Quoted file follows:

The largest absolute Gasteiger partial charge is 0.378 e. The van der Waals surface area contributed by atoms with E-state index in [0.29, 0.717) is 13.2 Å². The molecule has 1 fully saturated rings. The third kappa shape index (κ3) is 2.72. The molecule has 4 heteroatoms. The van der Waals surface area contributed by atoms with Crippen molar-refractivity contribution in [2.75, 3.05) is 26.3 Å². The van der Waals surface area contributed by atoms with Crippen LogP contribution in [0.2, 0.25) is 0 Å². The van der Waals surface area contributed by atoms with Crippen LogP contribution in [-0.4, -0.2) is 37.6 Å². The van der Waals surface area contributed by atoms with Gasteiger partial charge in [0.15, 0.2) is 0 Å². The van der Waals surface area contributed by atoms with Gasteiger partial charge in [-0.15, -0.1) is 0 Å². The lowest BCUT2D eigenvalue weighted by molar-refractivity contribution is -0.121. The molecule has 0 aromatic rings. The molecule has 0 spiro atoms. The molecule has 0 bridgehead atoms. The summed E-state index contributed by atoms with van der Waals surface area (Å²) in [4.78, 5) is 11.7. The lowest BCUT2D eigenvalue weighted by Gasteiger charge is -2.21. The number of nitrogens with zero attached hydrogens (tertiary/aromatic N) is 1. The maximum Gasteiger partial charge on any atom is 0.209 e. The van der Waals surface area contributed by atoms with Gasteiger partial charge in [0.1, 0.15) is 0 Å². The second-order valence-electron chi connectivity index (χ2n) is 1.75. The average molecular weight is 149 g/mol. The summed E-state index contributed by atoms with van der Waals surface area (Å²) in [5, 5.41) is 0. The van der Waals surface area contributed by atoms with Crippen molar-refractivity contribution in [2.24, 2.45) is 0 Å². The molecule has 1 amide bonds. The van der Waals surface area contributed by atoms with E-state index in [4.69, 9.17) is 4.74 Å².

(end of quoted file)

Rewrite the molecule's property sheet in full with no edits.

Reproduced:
The largest absolute Gasteiger partial charge is 0.378 e. The van der Waals surface area contributed by atoms with E-state index in [0.29, 0.717) is 13.2 Å². The molecule has 1 fully saturated rings. The third kappa shape index (κ3) is 2.72. The molecule has 4 heteroatoms. The van der Waals surface area contributed by atoms with Crippen molar-refractivity contribution in [2.75, 3.05) is 26.3 Å². The van der Waals surface area contributed by atoms with Crippen LogP contribution in [0.2, 0.25) is 0 Å². The van der Waals surface area contributed by atoms with Crippen LogP contribution in [-0.4, -0.2) is 37.6 Å². The van der Waals surface area contributed by atoms with Gasteiger partial charge in [0.15, 0.2) is 0 Å². The van der Waals surface area contributed by atoms with Gasteiger partial charge in [-0.15, -0.1) is 0 Å². The lowest BCUT2D eigenvalue weighted by molar-refractivity contribution is -0.121. The molecule has 0 aromatic rings. The molecule has 0 spiro atoms. The molecule has 0 bridgehead atoms. The summed E-state index contributed by atoms with van der Waals surface area (Å²) in [4.78, 5) is 11.7. The lowest BCUT2D eigenvalue weighted by Gasteiger charge is -2.21. The number of nitrogens with zero attached hydrogens (tertiary/aromatic N) is 1. The maximum Gasteiger partial charge on any atom is 0.209 e. The van der Waals surface area contributed by atoms with Gasteiger partial charge in [0.1, 0.15) is 0 Å². The second-order valence-electron chi connectivity index (χ2n) is 1.75. The average molecular weight is 149 g/mol. The summed E-state index contributed by atoms with van der Waals surface area (Å²) in [5, 5.41) is 0. The van der Waals surface area contributed by atoms with Crippen molar-refractivity contribution in [2.24, 2.45) is 0 Å². The molecule has 1 amide bonds. The van der Waals surface area contributed by atoms with E-state index in [4.69, 9.17) is 4.74 Å².